U.S. President Biden signed into law an omnibus appropriations bill for fiscal year 2022 (FY22), funding the government through September. While completing the negotiations required multiple continuing resolutions, the final product includes funding increases and provisions for science. Throughout last year, APS advocated for this bill to include robust support for psychological science in government initiatives and increases to funding for key behavioral science programs. One important priority for this advocacy was encouraging better inclusion of psychological science in the government COVID-19 response, which has been lacking thus far.
Many in the scientific and public health community are surprised at the numbers included for National Science Foundation (NSF) programs in the final bill, which represent a significantly lower allocation than the president’s budget, House numbers, and Senate numbers—three previously proposed funding levels for this important agency and a key funder of basic research and supporter of psychological science. For NSF, while the dollar value was one of the largest increases the agency has received, the final budget increase represents just a 4.1% bump from the previous year. The president’s budget increase an eye-catching 20% increase, while the House offered a 14% increase and Senate an 12% bump. The final increase to the National Institutes of Health (NIH) budget represents a 5.3% increase from FY21. In contrast, the president’s requested increase was 21%, the House request was a 16% increase, and the Senate’s was 12%. It is important to note that the initial requests included funding for the Advanced Research Projects Agency for Health (ARPA-H) within NIH. The final spending bill separated ARPA-H funding from NIH and provided the agency, which still awaits authorization, with $1 billion.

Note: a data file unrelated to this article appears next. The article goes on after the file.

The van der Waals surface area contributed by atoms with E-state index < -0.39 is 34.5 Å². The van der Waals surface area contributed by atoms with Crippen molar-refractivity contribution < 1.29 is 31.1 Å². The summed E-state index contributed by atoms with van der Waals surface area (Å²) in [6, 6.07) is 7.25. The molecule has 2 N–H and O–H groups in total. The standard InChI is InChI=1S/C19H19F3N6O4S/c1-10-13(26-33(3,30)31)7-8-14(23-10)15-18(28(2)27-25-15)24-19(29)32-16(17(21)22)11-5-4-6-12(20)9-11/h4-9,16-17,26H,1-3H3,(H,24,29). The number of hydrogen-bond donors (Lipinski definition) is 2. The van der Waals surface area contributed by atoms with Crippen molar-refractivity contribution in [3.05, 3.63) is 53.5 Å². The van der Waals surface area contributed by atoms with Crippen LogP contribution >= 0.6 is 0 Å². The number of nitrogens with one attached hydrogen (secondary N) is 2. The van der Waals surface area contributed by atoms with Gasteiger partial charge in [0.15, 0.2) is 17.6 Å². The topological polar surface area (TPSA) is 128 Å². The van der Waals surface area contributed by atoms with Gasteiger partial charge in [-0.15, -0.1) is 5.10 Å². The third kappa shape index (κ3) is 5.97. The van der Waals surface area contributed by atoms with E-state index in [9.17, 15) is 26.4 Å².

Funding bills are associated with report language vital for advancing priorities and signaling Congress’s interests. In addition to the broad increases for science agencies that support psychological science and other fields, two key pieces of report language that reflect APS priorities are:
Increased Funding and Focus on Behavioral Science at NIH
Congressional report language associated with the omnibus bill includes $38,932,000 for the NIH Office of Behavioral and Social Sciences Research. This comes with important language noting that multiple Surgeons General, the U.S.’s top health adviser to the President, have noted that many health problems facing Americans have significant behavioral components.
Behavioral Science and COVID-19
The bill urges behavioral scientists’ inclusion in the COVID-19 response to further the success of the national response. Congress notes that the best advice from scientific advisers and public health officials will require a robust understanding of human behavior to succeed. Inclusion of behavioral scientists is important for dealing with the current pandemic as well as any future biological health threat.
As negotiations for FY23 appropriations get underway—formally kicking off when President Biden releases his vision for funding—APS will continue to advocate for the full inclusion of psychological science in government initiatives and funding mechanisms.
Learn more about APS advocacy efforts on the APS Funding & Policy page.